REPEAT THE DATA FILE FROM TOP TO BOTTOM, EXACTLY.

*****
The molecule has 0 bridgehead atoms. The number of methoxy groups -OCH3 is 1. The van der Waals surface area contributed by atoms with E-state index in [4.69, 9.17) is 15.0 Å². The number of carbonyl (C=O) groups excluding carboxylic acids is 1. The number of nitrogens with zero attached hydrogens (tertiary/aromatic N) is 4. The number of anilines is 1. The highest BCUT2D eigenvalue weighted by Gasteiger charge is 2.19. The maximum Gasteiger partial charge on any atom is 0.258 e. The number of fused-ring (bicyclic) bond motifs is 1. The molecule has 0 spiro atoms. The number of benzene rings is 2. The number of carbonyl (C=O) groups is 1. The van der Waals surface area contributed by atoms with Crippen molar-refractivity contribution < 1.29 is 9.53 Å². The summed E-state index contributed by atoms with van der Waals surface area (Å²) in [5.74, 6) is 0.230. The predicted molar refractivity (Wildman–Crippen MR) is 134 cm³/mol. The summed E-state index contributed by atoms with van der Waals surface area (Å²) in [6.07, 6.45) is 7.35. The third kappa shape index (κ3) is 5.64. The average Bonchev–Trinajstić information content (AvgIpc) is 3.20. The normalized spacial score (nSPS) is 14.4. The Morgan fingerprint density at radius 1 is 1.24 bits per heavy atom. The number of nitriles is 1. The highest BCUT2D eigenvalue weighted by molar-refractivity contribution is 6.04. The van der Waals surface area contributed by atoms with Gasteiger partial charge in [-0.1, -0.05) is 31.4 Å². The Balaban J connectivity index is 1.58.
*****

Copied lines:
The molecule has 0 bridgehead atoms. The number of methoxy groups -OCH3 is 1. The van der Waals surface area contributed by atoms with E-state index in [4.69, 9.17) is 15.0 Å². The number of carbonyl (C=O) groups excluding carboxylic acids is 1. The number of nitrogens with zero attached hydrogens (tertiary/aromatic N) is 4. The number of anilines is 1. The highest BCUT2D eigenvalue weighted by Gasteiger charge is 2.19. The maximum Gasteiger partial charge on any atom is 0.258 e. The number of fused-ring (bicyclic) bond motifs is 1. The molecule has 0 spiro atoms. The number of benzene rings is 2. The number of carbonyl (C=O) groups is 1. The van der Waals surface area contributed by atoms with Crippen molar-refractivity contribution < 1.29 is 9.53 Å². The summed E-state index contributed by atoms with van der Waals surface area (Å²) in [5.74, 6) is 0.230. The predicted molar refractivity (Wildman–Crippen MR) is 134 cm³/mol. The summed E-state index contributed by atoms with van der Waals surface area (Å²) in [6.07, 6.45) is 7.35. The third kappa shape index (κ3) is 5.64. The average Bonchev–Trinajstić information content (AvgIpc) is 3.20. The normalized spacial score (nSPS) is 14.4. The Morgan fingerprint density at radius 1 is 1.24 bits per heavy atom. The number of nitriles is 1. The highest BCUT2D eigenvalue weighted by molar-refractivity contribution is 6.04. The van der Waals surface area contributed by atoms with Gasteiger partial charge in [-0.1, -0.05) is 31.4 Å². The Balaban J connectivity index is 1.58.